In 2015, Giovanni Troilo was a POYi finalist for “The Dark Heart of Europe,” but during the final round judges began to question whether he had photographed found situations or staged his shots. After additional correspondence between POYi director Rick Shaw and Troilo regarding his work, it was clear that Troilo had staged some scenes. Troilo was disqualified.
The previous year, I witnessed Souvid Datta’s work documenting prostitution in India win the silver medal for CPOY, making him an emerging star in photojournalism. However, his success came to an abrupt halt after a series of controversies last year. It began with a LensCulture photo contest advertisement that used one of Datta’s photos of an underage woman being raped by a client, from his series on Indian brothels. Shortly after that, it was revealed that Datta had manipulated the image, pasting a woman from a Mary Ellen Mark photograph into his own. Datta also admitted to stealing entire photographs and presenting them as his work.
After Datta was caught plagiarizing, he admitted his wrongdoings in an interview with TIME Magazine. In the interview Datta also said, “Validation and exposure are things I continue to struggle with today as a freelancer, but earlier I did seek after them more actively.”
Reading this interview, I wondered, did he consciously manipulate his stories so that they would conform to a Eurocentric perspective to gain validation in the Western world? Does validation often mean being part of the grant, award, and workshop cliques? As a person of color, would he have had the same success if he had challenged the traditional Eurocentric visual narrative and not fallen to the pangs of sensationalism? Is journalistic sensationalism a formula used to gain visibility in an industry dominated by Western media?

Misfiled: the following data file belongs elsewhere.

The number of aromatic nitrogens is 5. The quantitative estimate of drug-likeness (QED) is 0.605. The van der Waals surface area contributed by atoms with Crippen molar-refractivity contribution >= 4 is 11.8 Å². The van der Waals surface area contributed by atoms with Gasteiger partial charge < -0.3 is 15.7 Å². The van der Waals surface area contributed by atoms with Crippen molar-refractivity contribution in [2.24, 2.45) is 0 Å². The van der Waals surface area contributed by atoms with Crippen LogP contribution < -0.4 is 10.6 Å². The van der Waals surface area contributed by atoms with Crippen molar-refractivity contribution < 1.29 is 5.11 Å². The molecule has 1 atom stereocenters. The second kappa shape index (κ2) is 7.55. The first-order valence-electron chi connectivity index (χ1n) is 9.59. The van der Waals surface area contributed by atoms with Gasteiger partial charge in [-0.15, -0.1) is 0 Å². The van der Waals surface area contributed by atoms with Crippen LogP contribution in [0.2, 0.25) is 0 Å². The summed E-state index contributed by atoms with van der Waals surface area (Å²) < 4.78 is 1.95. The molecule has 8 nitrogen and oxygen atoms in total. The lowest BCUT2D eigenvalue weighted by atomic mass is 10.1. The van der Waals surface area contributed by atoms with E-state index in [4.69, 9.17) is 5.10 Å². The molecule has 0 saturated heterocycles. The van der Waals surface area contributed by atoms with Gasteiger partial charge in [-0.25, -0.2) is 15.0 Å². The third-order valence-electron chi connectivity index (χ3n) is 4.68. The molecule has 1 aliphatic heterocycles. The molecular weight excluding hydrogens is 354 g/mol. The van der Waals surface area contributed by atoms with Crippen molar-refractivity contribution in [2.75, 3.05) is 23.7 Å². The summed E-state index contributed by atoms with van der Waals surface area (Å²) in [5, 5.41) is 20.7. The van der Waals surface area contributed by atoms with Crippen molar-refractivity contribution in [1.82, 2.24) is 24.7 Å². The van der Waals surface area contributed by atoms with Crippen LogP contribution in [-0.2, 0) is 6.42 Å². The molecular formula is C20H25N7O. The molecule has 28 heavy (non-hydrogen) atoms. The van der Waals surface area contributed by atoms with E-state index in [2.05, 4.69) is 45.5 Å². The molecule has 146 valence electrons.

While the photojournalism community expressed outrage over Datta’s plagiarism and unethical use of Photoshop, few individuals talked about some of the more complex issues that riddle photojournalism such as Orientalism, Eurocentrism, and sensationalism.
In a 2001 article in Oxford University’s Past & Present, Terence Ranger argued that photography creates “landscapes,” constructs the idea of “wildlife,” produces stereotypical illustrations of “tribe” and “race,” and gratifies colonial desire with “soft pornographic postcards of naked African women.”
Prior to Ranger, Susan Sontag, in “On Photography,” wrote:
The camera is a kind of passport that annihilates moral boundaries and social inhibitions, freeing the photographer from any responsibility toward the people photographed. The whole point of photographing people is that you are not intervening in their lives, only visiting them.
The connection between photography and its inherent nature as a tool to “colonize new experiences,” as Sontag wrote, is another aspect that should be discussed more often among photographers. Is a lack of discussion on issues like this a reflection of privilege within the practice or a deficiency in visual literacy?